The present Roman Catholic church of the Blessed Virgin Mary, Mother of the Church in Myscowa is a former Lemko Greek Catholic church dedicated to St. Paraskeva. It was built in 1796 on the site of the previous one, mentioned in 1581, and pulled down in the middle of the 18th century. After the resettlement of the Lemko people, the temple became a Roman Catholic church in 1949.
Unlike other local churches from the 18th century, it was built of stone, proving the wealth of the inhabitants of this richest and most populous village in the area. Today it is plastered, and the roof and the dome are covered with sheet metal.
Inside, fragments of the iconostasis have been preserved - the icons have been dismantled and displayed in various places of the temple, and the deacon's gate has been incorporated into the preserved fragment of the altar. On the left side, we can see the painting of the temple's patron - Paraskeva of the Balkans.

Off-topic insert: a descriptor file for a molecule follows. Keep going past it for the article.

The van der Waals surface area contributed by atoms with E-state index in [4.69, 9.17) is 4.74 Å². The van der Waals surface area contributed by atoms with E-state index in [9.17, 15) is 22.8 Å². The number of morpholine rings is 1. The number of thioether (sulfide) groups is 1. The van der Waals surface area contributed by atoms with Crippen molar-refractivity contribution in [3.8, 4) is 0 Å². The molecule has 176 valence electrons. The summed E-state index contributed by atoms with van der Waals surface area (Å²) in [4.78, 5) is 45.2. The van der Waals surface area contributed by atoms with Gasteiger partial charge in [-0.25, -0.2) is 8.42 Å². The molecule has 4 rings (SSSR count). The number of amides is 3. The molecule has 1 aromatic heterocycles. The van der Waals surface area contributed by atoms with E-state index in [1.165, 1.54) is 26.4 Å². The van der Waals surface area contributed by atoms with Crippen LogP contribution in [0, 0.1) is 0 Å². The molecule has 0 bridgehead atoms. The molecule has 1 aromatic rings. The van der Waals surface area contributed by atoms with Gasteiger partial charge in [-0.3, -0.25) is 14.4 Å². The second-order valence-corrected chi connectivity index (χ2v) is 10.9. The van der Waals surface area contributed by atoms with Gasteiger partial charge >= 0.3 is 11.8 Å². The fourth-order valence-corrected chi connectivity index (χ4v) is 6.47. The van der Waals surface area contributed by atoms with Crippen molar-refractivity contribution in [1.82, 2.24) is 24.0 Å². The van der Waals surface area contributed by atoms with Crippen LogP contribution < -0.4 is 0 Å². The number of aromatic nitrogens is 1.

Next to the temple, there is a valuable wooden bell tower of pillar construction, topped with a wrought iron cross of intricate work, dating back to the time of construction of the church. Not renovated, it was deteriorating, and finally, although in 1985 it and the church were entered into the register of monuments, it was destroyed by a storm in the spring of 1986. In its place, a small brick belfry was erected with a bell from the historical predecessor.
A stone wall surrounds the entire church layout.